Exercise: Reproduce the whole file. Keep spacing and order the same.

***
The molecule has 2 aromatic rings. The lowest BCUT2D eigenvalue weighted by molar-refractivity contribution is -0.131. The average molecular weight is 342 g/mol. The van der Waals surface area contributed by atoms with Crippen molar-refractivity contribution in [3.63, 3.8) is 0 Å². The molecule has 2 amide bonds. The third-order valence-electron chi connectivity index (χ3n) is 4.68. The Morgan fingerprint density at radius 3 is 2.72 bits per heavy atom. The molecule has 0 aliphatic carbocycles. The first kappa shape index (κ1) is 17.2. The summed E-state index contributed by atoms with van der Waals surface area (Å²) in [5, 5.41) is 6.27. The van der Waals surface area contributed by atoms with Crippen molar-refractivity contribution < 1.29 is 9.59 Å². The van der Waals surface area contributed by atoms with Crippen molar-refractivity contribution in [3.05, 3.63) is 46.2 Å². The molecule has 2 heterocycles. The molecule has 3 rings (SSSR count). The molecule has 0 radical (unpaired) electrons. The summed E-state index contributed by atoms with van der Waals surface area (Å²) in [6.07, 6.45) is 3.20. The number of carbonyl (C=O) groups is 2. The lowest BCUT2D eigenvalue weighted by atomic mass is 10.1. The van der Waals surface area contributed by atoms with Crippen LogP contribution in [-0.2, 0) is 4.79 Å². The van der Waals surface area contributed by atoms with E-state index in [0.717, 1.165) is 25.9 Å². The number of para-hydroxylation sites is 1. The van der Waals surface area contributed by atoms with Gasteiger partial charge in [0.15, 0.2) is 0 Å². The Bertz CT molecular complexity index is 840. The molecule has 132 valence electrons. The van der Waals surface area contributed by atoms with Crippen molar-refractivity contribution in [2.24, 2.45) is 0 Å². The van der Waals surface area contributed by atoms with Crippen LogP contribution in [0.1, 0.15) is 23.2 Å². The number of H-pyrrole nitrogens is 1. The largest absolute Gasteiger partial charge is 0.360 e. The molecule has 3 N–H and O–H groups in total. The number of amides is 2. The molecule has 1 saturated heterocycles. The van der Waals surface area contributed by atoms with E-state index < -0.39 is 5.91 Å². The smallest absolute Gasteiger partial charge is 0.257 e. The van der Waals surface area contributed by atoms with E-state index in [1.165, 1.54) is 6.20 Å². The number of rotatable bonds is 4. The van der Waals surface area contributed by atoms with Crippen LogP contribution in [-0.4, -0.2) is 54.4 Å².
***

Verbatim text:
The molecule has 2 aromatic rings. The lowest BCUT2D eigenvalue weighted by molar-refractivity contribution is -0.131. The average molecular weight is 342 g/mol. The van der Waals surface area contributed by atoms with Crippen molar-refractivity contribution in [3.63, 3.8) is 0 Å². The molecule has 2 amide bonds. The third-order valence-electron chi connectivity index (χ3n) is 4.68. The Morgan fingerprint density at radius 3 is 2.72 bits per heavy atom. The molecule has 0 aliphatic carbocycles. The first kappa shape index (κ1) is 17.2. The summed E-state index contributed by atoms with van der Waals surface area (Å²) in [5, 5.41) is 6.27. The van der Waals surface area contributed by atoms with Crippen molar-refractivity contribution < 1.29 is 9.59 Å². The van der Waals surface area contributed by atoms with Crippen molar-refractivity contribution in [3.05, 3.63) is 46.2 Å². The molecule has 2 heterocycles. The molecule has 3 rings (SSSR count). The molecule has 0 radical (unpaired) electrons. The summed E-state index contributed by atoms with van der Waals surface area (Å²) in [6.07, 6.45) is 3.20. The number of carbonyl (C=O) groups is 2. The lowest BCUT2D eigenvalue weighted by atomic mass is 10.1. The van der Waals surface area contributed by atoms with Crippen LogP contribution in [-0.2, 0) is 4.79 Å². The van der Waals surface area contributed by atoms with E-state index in [0.717, 1.165) is 25.9 Å². The number of para-hydroxylation sites is 1. The van der Waals surface area contributed by atoms with Gasteiger partial charge in [0.15, 0.2) is 0 Å². The Bertz CT molecular complexity index is 840. The molecule has 132 valence electrons. The van der Waals surface area contributed by atoms with Crippen molar-refractivity contribution in [2.24, 2.45) is 0 Å². The van der Waals surface area contributed by atoms with Crippen LogP contribution in [0.1, 0.15) is 23.2 Å². The number of H-pyrrole nitrogens is 1. The largest absolute Gasteiger partial charge is 0.360 e. The molecule has 3 N–H and O–H groups in total. The number of amides is 2. The molecule has 1 saturated heterocycles. The van der Waals surface area contributed by atoms with E-state index < -0.39 is 5.91 Å². The smallest absolute Gasteiger partial charge is 0.257 e. The van der Waals surface area contributed by atoms with E-state index in [1.165, 1.54) is 6.20 Å². The number of rotatable bonds is 4. The van der Waals surface area contributed by atoms with Crippen LogP contribution in [-0.4, -0.2) is 54.4 Å².